Linux bzcmp, bzdiff, bzmore, bzless, and bzgrep Commands Explained with Examples
While the bzip2 command line utility can be used to compress files, there are many other tools that let you perform basic tasks - like comparing such files - without the need to uncompress them. Here, in this tutorial, we will discuss the basics of bzcmp, bzdiff, bzmore, bzless, and bzgrep commands using some easy to understand examples.
But before we do that, it's worth mentioning that all examples in this article have been tested on an Ubuntu 18.04 LTS machine.
Linux bzcmp, bzdiff, bzmore, bzless, and bzgrep commands
We'll discuss each of these commands using Q&A-style of presentation.
Q1. How bzcmp and bzdiff commands work?
As their names suggest, these commands are used for comparing .bz2 files. Following is their syntax:
bzcmp [ cmp_options ] file1 [ file2 ]
bzdiff [ diff_options ] file1 [ file2 ]
And here's what the man page says about them:
Bzcmp and bzdiff are used to invoke the cmp or the diff program on
bzip2 compressed files. All options specified are passed directly to
cmp or diff. If only 1 file is specified, then the files compared are
file1 and an uncompressed file1.bz2. If two files are specified, then
they are uncompressed if necessary and fed to cmp or diff. The exit
status from cmp or diff is preserved.
Here's a basic example of bzcmp and bzdiff:
bzcmp file1.bz2 file2.bz2
bzdiff file1.bz2 file2.bz2
And the following screenshot shows the output produced by these commands:
Q2. How bzmore and bzless commands work?
Just like more and less, both bzmore and bzless are filters for CRT viewing, but for compressed bz2 files. To give you an even better idea, here's an excerpt about bzmore from its man page:
Bzmore is a filter which allows examination of compressed or plain text
files one screenful at a time on a soft-copy terminal. bzmore works on
files compressed with bzip2 and also on uncompressed files. If a file
does not exist, bzmore looks for a file of the same name with the addi?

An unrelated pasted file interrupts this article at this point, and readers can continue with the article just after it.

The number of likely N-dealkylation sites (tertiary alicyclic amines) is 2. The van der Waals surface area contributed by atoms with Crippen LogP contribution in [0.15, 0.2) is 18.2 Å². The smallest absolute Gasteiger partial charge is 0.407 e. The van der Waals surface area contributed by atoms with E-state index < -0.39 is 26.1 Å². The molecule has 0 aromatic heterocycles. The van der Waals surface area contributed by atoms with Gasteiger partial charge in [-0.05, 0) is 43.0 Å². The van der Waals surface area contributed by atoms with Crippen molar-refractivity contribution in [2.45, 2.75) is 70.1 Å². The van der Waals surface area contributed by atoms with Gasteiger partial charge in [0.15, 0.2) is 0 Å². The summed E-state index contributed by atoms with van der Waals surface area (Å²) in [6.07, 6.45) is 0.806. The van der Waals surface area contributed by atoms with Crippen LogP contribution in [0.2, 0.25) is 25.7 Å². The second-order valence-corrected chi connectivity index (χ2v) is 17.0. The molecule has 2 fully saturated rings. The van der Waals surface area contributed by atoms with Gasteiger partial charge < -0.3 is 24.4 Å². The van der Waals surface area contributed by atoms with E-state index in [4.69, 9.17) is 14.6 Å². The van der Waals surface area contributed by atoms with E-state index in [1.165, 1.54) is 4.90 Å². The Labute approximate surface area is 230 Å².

tion of a .bz2 suffix.
Bzmore normally pauses after each screenful, printing --More-- at the
bottom of the screen. If the user then types a carriage return, one
more line is displayed. If the user hits a space, another screenful is
displayed. Other possibilities are enumerated later.
Of course, you can also use these commands to simply view a compressed file. Here's an example:
Q3. How bzgrep command works?
As you'd have guessed by now, bzgrep also works on the lines of other bz series commands we've explained here. Specifically, it's grep, but for compressed files. Following is an excerpt from the man page of this command:
Bzgrep is used to invoke the grep on bzip2-compressed files. All
options specified are passed directly to grep. If no file is speci?
fied, then the standard input is decompressed if necessary and fed to
grep. Otherwise the given files are uncompressed if necessary and fed
Here's an example usage of bzgrep:
bzgrep "menu" file1.bz2
The following screenshot shows the output:
So if you are dealing with compressed files (.bz2), and want to perform basic operations like searching, comparing, and more, you can use these commands. We've discussed the basics here. For more information about these tools, head to their man pages (here, here, and here).